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Ernst van Hattum was a Dutch-Australian artist who was born on January 29, 1923, in Nijmegen, the Netherlands. He studied at the Academy of Fine Arts in Arnhem, Netherlands from 1940 to 1942, before serving in the Dutch army during World War II.
In 1953, van Hattum immigrated to Australia with his wife and two children, settling in Mildura, Victoria. He was appointed as the director of the Mildura Art Gallery in 1958. In 1961 he set up the 1st Mildura Sculpture Prize. In his own words the aim was to achieve “a professional presentation of a range of contemporary sculptural works by established sculptors to commissioning agents “. It enabled the Mildura Art Gallery to distinguish itself within the hierarchy of the regional galleries network in Victoria. It made Mildura the national centre of sculpture. (One of the participants was the Dutch Sculptor Berend van de Struik)
Ernst resigned in 1965 when the following statement was made:
He was instrumental in organising the first Australian sculpture contest ever held and its presentation in 1961 in Mildura was hailed by art circles throughout Australia and overseas. A second successful sculpture contest was held here in 1964.
He was a great supporter of the the £193,000 Arts Centre with a new art gallery and 400 seat little theatre modelled on ideas Mr van Hattum brought back from a special overseas tour. (Mildura Art Gallery)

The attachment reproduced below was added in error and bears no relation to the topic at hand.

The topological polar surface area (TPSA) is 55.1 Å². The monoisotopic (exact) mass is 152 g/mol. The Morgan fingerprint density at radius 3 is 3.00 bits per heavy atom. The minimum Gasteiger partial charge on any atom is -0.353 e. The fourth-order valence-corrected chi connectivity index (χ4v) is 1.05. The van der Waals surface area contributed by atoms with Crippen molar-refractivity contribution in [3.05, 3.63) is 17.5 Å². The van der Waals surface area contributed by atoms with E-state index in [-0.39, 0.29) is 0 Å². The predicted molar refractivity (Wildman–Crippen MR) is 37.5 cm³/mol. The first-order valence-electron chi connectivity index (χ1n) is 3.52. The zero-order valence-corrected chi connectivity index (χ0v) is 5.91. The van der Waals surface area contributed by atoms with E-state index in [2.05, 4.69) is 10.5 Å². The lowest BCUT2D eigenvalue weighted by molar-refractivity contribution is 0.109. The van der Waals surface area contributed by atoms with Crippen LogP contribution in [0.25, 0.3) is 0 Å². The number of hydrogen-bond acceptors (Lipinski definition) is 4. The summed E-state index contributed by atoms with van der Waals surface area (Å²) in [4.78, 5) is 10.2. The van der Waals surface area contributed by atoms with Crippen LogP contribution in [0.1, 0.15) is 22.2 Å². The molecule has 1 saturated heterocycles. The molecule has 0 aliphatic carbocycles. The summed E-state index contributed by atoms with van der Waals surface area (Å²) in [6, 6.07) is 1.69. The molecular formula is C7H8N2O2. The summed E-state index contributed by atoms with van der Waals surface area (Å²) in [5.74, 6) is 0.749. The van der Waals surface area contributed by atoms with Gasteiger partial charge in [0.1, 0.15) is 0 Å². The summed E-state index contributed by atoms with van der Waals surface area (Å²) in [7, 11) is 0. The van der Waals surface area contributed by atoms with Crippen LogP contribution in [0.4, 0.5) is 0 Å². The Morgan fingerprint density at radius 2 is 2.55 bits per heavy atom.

The Ernst van Hattum Art Gallery in Mildura is named in his honour and is dedicated to showcasing the work of local and regional artists.
Ernst also worked as a commercial artist and designer for local firms and began exhibiting his paintings in the 1960s. He soon became known for his striking landscapes and seascapes, which were often inspired by the Australian outback and coastline.
Van Hattum’s work is characterised by his bold use of color and his ability to capture the light and atmosphere of the Australian landscape. He was particularly interested in the effects of sunlight on the natural environment, and his paintings often feature dramatic contrasts between light and shadow.
- “Ernst van Hattum: Sculpture,” exhibition catalogue published by Macquarie Galleries, Sydney, in 1975
- “Ernst van Hattum: Sculpture,” monograph by Neville Drury, published by Craftsman House, Sydney, in 1995
- “Ernst van Hattum: Sculptor,” article by Sasha Grishin, published in “Art and Australia,” vol. 24, no. 2, 1986
- “Ernst van Hattum: The Art of Place and Time,” article by Anne Virgo, published in “Art Monthly Australia,” no. 91, 1996